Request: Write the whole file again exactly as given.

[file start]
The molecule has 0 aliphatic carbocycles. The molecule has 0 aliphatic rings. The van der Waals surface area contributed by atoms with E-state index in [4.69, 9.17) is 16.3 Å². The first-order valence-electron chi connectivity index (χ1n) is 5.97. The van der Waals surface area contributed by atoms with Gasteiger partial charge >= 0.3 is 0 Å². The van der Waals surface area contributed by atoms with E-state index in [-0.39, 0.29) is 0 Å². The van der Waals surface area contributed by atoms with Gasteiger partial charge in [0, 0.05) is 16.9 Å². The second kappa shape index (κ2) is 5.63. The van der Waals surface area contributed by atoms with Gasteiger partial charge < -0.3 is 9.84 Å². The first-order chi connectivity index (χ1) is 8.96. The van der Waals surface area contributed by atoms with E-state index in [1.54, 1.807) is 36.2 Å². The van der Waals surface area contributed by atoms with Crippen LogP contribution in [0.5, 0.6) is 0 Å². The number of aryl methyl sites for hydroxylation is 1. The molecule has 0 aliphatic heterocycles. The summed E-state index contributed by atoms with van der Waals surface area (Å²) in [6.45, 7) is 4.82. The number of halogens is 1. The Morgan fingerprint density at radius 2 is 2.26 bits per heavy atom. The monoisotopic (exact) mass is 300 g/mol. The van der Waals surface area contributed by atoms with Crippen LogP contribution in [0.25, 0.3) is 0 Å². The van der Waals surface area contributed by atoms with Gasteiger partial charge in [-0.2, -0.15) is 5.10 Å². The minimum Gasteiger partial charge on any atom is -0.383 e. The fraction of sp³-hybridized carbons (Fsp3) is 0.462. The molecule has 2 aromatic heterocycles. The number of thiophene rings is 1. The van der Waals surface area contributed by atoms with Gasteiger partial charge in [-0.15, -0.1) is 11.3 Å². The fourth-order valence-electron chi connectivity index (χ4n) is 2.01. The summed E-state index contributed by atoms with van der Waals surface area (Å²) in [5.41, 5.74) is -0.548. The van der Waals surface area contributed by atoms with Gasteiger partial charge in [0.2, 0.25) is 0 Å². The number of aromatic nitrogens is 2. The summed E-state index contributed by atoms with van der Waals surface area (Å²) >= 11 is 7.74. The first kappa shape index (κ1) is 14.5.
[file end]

The molecule has 0 aliphatic carbocycles. The molecule has 0 aliphatic rings. The van der Waals surface area contributed by atoms with E-state index in [4.69, 9.17) is 16.3 Å². The first-order valence-electron chi connectivity index (χ1n) is 5.97. The van der Waals surface area contributed by atoms with Gasteiger partial charge >= 0.3 is 0 Å². The van der Waals surface area contributed by atoms with E-state index in [-0.39, 0.29) is 0 Å². The van der Waals surface area contributed by atoms with Gasteiger partial charge in [0, 0.05) is 16.9 Å². The second kappa shape index (κ2) is 5.63. The van der Waals surface area contributed by atoms with Gasteiger partial charge < -0.3 is 9.84 Å². The first-order chi connectivity index (χ1) is 8.96. The van der Waals surface area contributed by atoms with E-state index in [1.54, 1.807) is 36.2 Å². The van der Waals surface area contributed by atoms with Crippen LogP contribution in [0.5, 0.6) is 0 Å². The number of aryl methyl sites for hydroxylation is 1. The molecule has 0 aliphatic heterocycles. The summed E-state index contributed by atoms with van der Waals surface area (Å²) in [6.45, 7) is 4.82. The number of halogens is 1. The Morgan fingerprint density at radius 2 is 2.26 bits per heavy atom. The monoisotopic (exact) mass is 300 g/mol. The van der Waals surface area contributed by atoms with Crippen LogP contribution in [0.25, 0.3) is 0 Å². The van der Waals surface area contributed by atoms with Gasteiger partial charge in [-0.2, -0.15) is 5.10 Å². The minimum Gasteiger partial charge on any atom is -0.383 e. The fraction of sp³-hybridized carbons (Fsp3) is 0.462. The molecule has 2 aromatic heterocycles. The number of thiophene rings is 1. The van der Waals surface area contributed by atoms with Gasteiger partial charge in [-0.15, -0.1) is 11.3 Å². The fourth-order valence-electron chi connectivity index (χ4n) is 2.01. The summed E-state index contributed by atoms with van der Waals surface area (Å²) in [5.41, 5.74) is -0.548. The van der Waals surface area contributed by atoms with Gasteiger partial charge in [0.2, 0.25) is 0 Å². The number of aromatic nitrogens is 2. The summed E-state index contributed by atoms with van der Waals surface area (Å²) >= 11 is 7.74. The first kappa shape index (κ1) is 14.5.